When comparing the JPEG and RAW images there were clear differences. Firstly, the RAW image had more clarity, sharpness and detail, as opposed to the JPEG image.
This is one of the main advantages of shooting in RAW mode. The RAW file was high quality and this meant that I was able to edit the photograph to a good standard.
The RAW photograph also had more defined colours, in comparison to the JPEG file.
Original JPEG Image
For this photograph, I began by increasing the exposure which brightened the image. I then decreased the contrast and set the range to -18.
I then used the channel mixer to increase the red pigment in the image and I also increased the saturation, as I felt more colour and warmth was needed.
Edited JPEG Image
Original RAW Image
Once I had uploaded the RAW image in Adobe Photoshop, I then began to make some adjustments. I used the exposure slider to brighten the image and ensure the image was properly exposed.
I adjusted the image and put it into a black & white filter. However, I decided to return to the coloured image, as I felt this was more suitable for the selected image.
In addition, once the image was returned to colour, I increased the contrast to adjust the overall tonal range of the image. I also increased the saturation slightly, which added more pigment to the photograph.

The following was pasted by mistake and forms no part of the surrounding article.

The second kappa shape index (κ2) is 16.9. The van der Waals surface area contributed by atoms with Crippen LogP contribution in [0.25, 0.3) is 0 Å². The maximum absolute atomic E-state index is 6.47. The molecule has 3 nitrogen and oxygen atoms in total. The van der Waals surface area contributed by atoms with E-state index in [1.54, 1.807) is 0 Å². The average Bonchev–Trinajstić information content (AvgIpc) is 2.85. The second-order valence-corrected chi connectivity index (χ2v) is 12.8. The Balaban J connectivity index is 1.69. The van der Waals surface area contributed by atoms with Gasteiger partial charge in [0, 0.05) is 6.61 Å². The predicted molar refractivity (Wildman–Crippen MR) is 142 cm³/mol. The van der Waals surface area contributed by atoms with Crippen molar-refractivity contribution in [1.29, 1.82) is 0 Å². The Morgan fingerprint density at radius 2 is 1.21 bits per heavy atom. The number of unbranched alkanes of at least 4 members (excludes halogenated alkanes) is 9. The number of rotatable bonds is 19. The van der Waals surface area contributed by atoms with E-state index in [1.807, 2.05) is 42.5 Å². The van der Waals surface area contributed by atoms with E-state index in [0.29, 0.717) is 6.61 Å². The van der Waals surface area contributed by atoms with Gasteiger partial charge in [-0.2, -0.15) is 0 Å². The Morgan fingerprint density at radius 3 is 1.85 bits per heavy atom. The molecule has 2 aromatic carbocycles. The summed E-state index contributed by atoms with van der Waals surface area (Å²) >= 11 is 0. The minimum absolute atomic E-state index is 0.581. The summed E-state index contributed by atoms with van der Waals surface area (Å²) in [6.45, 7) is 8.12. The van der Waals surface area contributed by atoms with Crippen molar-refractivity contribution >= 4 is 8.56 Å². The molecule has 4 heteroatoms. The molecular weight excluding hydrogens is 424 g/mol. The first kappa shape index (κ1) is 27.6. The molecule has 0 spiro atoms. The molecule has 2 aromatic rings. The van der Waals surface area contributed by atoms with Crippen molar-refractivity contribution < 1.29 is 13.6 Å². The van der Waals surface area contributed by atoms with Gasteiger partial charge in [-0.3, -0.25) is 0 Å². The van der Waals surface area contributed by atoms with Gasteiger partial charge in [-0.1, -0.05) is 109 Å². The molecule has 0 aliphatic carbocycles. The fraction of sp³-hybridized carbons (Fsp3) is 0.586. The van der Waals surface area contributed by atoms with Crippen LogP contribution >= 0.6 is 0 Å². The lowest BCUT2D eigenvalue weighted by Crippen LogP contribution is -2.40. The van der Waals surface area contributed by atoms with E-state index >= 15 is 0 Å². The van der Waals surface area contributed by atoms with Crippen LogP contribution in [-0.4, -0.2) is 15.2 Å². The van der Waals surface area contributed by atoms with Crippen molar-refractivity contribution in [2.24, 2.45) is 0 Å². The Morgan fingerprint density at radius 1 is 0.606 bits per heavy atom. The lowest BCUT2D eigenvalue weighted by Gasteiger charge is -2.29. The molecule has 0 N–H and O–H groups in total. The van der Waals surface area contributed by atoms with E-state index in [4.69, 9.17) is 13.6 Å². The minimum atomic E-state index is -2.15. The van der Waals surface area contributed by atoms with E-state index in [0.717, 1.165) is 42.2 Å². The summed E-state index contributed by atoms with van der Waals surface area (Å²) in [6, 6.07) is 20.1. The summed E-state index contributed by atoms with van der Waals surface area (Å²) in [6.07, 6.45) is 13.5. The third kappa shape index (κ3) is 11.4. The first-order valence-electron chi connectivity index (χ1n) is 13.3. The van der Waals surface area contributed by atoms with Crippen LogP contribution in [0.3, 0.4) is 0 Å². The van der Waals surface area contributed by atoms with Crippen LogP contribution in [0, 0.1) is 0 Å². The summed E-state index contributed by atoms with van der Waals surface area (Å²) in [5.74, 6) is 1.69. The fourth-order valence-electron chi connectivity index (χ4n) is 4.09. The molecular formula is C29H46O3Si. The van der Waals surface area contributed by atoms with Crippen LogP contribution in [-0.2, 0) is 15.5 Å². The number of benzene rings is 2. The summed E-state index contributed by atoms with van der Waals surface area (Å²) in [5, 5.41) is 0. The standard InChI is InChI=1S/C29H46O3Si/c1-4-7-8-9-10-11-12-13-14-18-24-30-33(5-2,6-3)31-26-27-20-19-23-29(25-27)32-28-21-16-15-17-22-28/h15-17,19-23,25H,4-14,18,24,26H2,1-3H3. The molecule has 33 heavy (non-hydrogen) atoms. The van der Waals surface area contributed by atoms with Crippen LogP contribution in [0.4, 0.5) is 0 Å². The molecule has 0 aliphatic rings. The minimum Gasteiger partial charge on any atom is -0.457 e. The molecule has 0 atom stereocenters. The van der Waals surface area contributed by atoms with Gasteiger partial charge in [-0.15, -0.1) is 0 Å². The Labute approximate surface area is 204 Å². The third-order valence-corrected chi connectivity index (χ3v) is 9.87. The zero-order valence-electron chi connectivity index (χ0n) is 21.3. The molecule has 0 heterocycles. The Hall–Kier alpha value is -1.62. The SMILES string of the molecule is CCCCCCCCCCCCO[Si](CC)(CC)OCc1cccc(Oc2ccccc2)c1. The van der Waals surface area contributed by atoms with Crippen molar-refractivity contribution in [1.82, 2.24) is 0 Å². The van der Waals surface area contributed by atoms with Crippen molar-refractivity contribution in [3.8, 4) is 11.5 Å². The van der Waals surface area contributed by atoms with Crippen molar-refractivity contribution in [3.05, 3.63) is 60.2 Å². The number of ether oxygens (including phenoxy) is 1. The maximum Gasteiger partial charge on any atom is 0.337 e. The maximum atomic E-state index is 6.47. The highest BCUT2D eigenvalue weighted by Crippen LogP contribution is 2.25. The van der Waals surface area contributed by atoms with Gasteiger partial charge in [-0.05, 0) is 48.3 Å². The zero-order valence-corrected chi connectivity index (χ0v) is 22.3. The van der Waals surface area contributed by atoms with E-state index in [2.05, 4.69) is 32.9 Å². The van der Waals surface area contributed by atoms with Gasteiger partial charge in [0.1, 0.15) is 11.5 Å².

I also used the cropping tool and adjusted the image to fit the rule of thirds.
Edited RAW Image
Extra Credit Task:
After a long shoot, there can be a large amount of photographs to choose from, therefore a clear selection process is essential.
When choosing the photographs I want to keep, there are various elements to consider. Firstly, if a photograph is blurry or out of focus, I will usually reject it and opt for the photographs that have more clarity instead.
Moreover, if I am taking candids, I will shoot the photographs in bursts and then select the best images from the collection.
After workshop task seven, I think shooting in RAW will now be my method of choice when taking photographs because the images have more clarity, as opposed to JPEG images. Thus, when choosing from a large amount of images, I would opt for the photographs in RAW mode, rather than JPEG, as the overall quality is better.
In addition, the framing of the photographs is also something to consider. If the photograph has good framing, and follows the rule of thirds, for example, then I would be more likely to select it, as opposed to an image with poor composition.
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